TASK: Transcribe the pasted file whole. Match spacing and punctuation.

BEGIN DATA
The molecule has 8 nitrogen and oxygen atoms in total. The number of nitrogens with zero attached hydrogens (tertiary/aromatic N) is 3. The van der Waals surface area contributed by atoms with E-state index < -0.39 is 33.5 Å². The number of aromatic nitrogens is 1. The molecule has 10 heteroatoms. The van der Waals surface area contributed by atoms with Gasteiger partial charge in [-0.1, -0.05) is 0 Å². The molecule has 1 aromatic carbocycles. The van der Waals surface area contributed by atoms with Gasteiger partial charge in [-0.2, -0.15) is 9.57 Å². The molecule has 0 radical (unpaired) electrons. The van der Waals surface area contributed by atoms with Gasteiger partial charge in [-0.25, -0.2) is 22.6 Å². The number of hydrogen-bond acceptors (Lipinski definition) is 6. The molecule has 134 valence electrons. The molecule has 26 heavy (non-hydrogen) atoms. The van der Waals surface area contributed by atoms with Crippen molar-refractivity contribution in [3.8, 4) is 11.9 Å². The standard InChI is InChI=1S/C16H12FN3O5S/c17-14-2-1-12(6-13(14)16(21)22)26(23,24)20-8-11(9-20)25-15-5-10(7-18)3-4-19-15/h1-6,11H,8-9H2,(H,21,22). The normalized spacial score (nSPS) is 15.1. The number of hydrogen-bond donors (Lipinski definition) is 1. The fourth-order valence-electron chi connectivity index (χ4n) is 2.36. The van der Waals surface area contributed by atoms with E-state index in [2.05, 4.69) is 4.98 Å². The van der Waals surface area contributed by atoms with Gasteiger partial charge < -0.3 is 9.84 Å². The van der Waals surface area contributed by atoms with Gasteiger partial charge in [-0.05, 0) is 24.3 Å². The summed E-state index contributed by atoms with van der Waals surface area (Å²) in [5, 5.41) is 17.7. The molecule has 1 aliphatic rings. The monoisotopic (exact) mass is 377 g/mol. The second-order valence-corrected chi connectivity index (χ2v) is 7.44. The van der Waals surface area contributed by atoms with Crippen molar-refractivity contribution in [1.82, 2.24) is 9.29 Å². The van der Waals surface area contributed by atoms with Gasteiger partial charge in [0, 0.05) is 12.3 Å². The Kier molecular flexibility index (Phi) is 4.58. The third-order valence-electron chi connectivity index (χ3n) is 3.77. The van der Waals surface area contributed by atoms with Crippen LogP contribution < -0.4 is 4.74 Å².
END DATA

The molecule has 8 nitrogen and oxygen atoms in total. The number of nitrogens with zero attached hydrogens (tertiary/aromatic N) is 3. The van der Waals surface area contributed by atoms with E-state index < -0.39 is 33.5 Å². The number of aromatic nitrogens is 1. The molecule has 10 heteroatoms. The van der Waals surface area contributed by atoms with Gasteiger partial charge in [-0.1, -0.05) is 0 Å². The molecule has 1 aromatic carbocycles. The van der Waals surface area contributed by atoms with Gasteiger partial charge in [-0.2, -0.15) is 9.57 Å². The molecule has 0 radical (unpaired) electrons. The van der Waals surface area contributed by atoms with Gasteiger partial charge in [-0.25, -0.2) is 22.6 Å². The number of hydrogen-bond acceptors (Lipinski definition) is 6. The molecule has 134 valence electrons. The molecule has 26 heavy (non-hydrogen) atoms. The van der Waals surface area contributed by atoms with Crippen molar-refractivity contribution in [3.8, 4) is 11.9 Å². The standard InChI is InChI=1S/C16H12FN3O5S/c17-14-2-1-12(6-13(14)16(21)22)26(23,24)20-8-11(9-20)25-15-5-10(7-18)3-4-19-15/h1-6,11H,8-9H2,(H,21,22). The normalized spacial score (nSPS) is 15.1. The number of hydrogen-bond donors (Lipinski definition) is 1. The fourth-order valence-electron chi connectivity index (χ4n) is 2.36. The van der Waals surface area contributed by atoms with E-state index in [2.05, 4.69) is 4.98 Å². The van der Waals surface area contributed by atoms with Gasteiger partial charge < -0.3 is 9.84 Å². The van der Waals surface area contributed by atoms with Gasteiger partial charge in [-0.05, 0) is 24.3 Å². The summed E-state index contributed by atoms with van der Waals surface area (Å²) in [5, 5.41) is 17.7. The molecule has 1 aliphatic rings. The monoisotopic (exact) mass is 377 g/mol. The second-order valence-corrected chi connectivity index (χ2v) is 7.44. The van der Waals surface area contributed by atoms with Crippen molar-refractivity contribution in [1.82, 2.24) is 9.29 Å². The van der Waals surface area contributed by atoms with Gasteiger partial charge in [0, 0.05) is 12.3 Å². The Kier molecular flexibility index (Phi) is 4.58. The third-order valence-electron chi connectivity index (χ3n) is 3.77. The van der Waals surface area contributed by atoms with Crippen LogP contribution < -0.4 is 4.74 Å².